Often, the evidence needed to encourage clinicians to support various e-health programs (SHADE included) and to adopt a proposed technology is not compelling, and in many cases is completely absent.2 dissemination trialsMental Health Service SettingEarly Psychosis Service Rob 10-week ProgramDrug and Alcohol Service SettingCounselling, Cannabis Clinic, MERITTanya Skill Modules
The failure to understand and effectively communicate the benefits of e-health has been a major impediment to the implementation of e-health in Australia and many other developed countries. But, with the right tools, sound, informed decisions can be made that are based on evidence and a clear understanding of how value can be created from e-health applications in different care settings.We hope that SHADE can go some way towards improving the current situation, if only for the important area of depression and substance use comorbidity.
DrugInfo seminar: Stepping out of the SHADE. The use of ehealth approaches in the management of co-morbid depression and alcohol/other drug use programs
Stepping out of the SHADEThe use of e-health approaches to the treatment of comorbid depression and alcohol/other drug misuse<br />Frances Kay-Lambkin, Amanda Baker, <br />Brian Kelly, Terry Lewin, Vaughan Carr<br />The SHADE Project<br />Centre for Brain and Mental Health Research<br />National Drug & Alcohol Research Centre<br />University of New South Wales, Australia<br />
Depression and substance use comorbidity...<br />Comorbidity is important because…<br />Increases burden of illness and disability<br />Negative mood cited most often as cause of relapse across a range of substances<br />mild depression elevates the risk of relapse to drinking three-fold in comparison to people without depressive symptomatology<br />Consistent association between suicidality, depression and alcohol use problems<br />No clear treatment model<br />Difficulties accessing treatment<br />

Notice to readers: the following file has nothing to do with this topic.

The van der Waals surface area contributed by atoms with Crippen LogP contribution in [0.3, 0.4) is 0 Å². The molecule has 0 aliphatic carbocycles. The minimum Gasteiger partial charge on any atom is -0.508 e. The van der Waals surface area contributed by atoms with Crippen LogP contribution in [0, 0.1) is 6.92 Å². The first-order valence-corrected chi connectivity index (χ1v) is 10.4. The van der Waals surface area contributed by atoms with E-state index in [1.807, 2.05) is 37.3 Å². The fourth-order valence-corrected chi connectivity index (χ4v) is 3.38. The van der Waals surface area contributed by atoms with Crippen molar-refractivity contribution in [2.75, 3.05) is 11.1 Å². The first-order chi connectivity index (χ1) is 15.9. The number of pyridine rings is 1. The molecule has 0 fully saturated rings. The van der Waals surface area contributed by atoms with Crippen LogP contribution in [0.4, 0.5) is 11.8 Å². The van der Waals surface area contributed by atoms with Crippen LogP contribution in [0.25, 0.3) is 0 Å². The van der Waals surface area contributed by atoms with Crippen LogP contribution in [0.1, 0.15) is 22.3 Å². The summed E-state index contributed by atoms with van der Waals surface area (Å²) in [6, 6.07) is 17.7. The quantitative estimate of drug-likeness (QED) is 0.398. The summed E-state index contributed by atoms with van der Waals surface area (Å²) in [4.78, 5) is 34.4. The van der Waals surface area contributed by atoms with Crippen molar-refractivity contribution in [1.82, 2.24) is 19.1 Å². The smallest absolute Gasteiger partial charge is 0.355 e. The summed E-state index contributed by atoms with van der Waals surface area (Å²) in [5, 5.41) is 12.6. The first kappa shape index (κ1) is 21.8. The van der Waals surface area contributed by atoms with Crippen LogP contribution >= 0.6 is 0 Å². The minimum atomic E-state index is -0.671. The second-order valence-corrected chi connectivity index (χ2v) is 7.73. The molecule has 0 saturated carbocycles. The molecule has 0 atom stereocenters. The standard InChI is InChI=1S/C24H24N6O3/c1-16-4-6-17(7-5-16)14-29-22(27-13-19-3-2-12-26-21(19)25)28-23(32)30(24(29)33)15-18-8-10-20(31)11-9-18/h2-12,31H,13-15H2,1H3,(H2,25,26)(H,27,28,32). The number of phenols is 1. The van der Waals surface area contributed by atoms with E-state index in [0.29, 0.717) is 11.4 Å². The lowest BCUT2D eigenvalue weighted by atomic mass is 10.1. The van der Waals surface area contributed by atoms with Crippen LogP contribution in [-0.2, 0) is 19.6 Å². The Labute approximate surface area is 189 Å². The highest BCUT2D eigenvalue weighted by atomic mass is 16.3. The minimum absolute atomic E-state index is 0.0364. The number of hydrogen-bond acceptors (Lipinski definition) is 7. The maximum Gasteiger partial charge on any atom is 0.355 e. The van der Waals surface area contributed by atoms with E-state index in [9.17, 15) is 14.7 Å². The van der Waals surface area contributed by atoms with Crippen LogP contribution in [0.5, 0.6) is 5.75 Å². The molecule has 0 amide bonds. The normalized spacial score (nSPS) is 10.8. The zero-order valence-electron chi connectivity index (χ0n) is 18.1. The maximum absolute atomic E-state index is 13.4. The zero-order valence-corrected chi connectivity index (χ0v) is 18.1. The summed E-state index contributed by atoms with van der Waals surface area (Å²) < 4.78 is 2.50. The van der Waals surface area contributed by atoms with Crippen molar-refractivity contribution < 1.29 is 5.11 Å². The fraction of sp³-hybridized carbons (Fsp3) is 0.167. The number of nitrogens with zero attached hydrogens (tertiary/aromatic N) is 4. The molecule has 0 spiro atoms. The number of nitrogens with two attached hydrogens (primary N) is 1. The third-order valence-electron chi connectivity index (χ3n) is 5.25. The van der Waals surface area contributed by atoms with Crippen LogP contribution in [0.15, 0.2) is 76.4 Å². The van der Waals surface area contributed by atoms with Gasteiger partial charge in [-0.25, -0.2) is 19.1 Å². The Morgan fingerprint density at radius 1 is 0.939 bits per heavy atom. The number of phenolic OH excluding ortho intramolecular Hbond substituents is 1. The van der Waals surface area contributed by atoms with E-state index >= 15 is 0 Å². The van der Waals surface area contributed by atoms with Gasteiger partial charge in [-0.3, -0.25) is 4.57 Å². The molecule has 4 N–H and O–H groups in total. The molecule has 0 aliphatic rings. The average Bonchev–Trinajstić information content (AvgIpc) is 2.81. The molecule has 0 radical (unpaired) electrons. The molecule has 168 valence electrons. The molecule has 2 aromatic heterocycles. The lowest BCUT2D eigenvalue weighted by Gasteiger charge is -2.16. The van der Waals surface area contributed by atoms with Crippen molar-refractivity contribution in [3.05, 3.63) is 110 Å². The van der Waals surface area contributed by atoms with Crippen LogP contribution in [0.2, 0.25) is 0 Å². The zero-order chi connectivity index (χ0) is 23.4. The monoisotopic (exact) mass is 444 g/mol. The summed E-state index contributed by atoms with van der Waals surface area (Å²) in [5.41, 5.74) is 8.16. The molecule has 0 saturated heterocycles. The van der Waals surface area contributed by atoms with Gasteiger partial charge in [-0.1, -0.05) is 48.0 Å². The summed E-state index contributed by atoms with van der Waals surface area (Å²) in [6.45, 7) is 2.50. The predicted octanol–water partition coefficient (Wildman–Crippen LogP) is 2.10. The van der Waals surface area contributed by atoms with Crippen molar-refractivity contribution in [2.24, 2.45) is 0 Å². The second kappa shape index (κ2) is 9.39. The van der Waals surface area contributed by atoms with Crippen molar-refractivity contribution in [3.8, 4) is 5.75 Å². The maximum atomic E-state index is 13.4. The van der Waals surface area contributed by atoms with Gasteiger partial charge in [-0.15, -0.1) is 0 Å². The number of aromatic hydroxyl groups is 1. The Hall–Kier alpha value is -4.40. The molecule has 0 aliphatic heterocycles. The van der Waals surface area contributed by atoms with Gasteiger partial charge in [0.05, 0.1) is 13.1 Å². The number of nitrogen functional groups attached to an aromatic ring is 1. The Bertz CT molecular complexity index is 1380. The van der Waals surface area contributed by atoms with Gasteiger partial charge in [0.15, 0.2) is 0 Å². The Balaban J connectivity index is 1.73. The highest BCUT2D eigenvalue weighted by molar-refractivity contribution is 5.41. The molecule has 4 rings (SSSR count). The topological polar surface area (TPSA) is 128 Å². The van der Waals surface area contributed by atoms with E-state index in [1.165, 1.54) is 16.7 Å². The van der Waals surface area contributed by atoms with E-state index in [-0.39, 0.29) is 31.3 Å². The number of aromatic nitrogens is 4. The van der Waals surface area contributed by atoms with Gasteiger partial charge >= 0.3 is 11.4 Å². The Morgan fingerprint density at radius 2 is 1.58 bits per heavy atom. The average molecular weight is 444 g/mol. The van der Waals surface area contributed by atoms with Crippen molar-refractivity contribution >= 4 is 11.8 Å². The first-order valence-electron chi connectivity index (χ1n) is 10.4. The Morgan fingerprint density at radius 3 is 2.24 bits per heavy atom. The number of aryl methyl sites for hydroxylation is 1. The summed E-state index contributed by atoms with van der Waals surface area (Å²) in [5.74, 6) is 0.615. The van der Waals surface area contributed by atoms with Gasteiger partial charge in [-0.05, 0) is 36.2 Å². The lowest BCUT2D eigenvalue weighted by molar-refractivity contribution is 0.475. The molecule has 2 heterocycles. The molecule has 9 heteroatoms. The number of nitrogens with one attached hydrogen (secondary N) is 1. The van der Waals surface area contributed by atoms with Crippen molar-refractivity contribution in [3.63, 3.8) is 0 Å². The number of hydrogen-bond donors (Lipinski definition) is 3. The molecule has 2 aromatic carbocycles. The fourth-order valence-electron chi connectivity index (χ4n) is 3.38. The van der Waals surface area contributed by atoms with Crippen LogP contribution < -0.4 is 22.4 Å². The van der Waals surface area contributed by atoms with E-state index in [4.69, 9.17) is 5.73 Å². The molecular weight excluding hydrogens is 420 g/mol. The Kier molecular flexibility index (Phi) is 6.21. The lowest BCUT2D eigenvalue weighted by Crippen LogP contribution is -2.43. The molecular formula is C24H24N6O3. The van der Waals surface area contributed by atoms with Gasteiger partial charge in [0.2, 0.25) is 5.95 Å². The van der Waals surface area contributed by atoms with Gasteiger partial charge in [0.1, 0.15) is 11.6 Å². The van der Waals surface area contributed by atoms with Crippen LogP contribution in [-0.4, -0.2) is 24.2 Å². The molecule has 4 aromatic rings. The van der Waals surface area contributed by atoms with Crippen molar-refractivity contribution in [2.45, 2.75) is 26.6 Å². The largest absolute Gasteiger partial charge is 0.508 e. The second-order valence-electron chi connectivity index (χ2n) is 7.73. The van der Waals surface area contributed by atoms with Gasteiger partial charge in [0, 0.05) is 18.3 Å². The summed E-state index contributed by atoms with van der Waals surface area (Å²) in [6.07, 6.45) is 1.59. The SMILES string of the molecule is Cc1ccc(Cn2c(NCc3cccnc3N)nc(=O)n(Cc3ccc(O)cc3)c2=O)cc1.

Treating depression and substance use comorbidity<br />Reducing the burden of disease involves developing and disseminating efficacious treatments<br />Australia: 62% of people with mental illness do not seek any professional help.<br />Stigma, economic, geographic disadvantage <br />Even more the case with comorbid depression and problematic alcohol/other drug use<br />Research sparse<br />
Health System Challenges...<br />“Increased health care service demands, costs and complexities are already testing the limits of the financial, physical and human resources of the Australian Health System...These challenges will not be solved by doing more of the same, particularly given the limits of available human and financial resources...”<br />AIHW (2008)<br />AHMAC (2008)<br />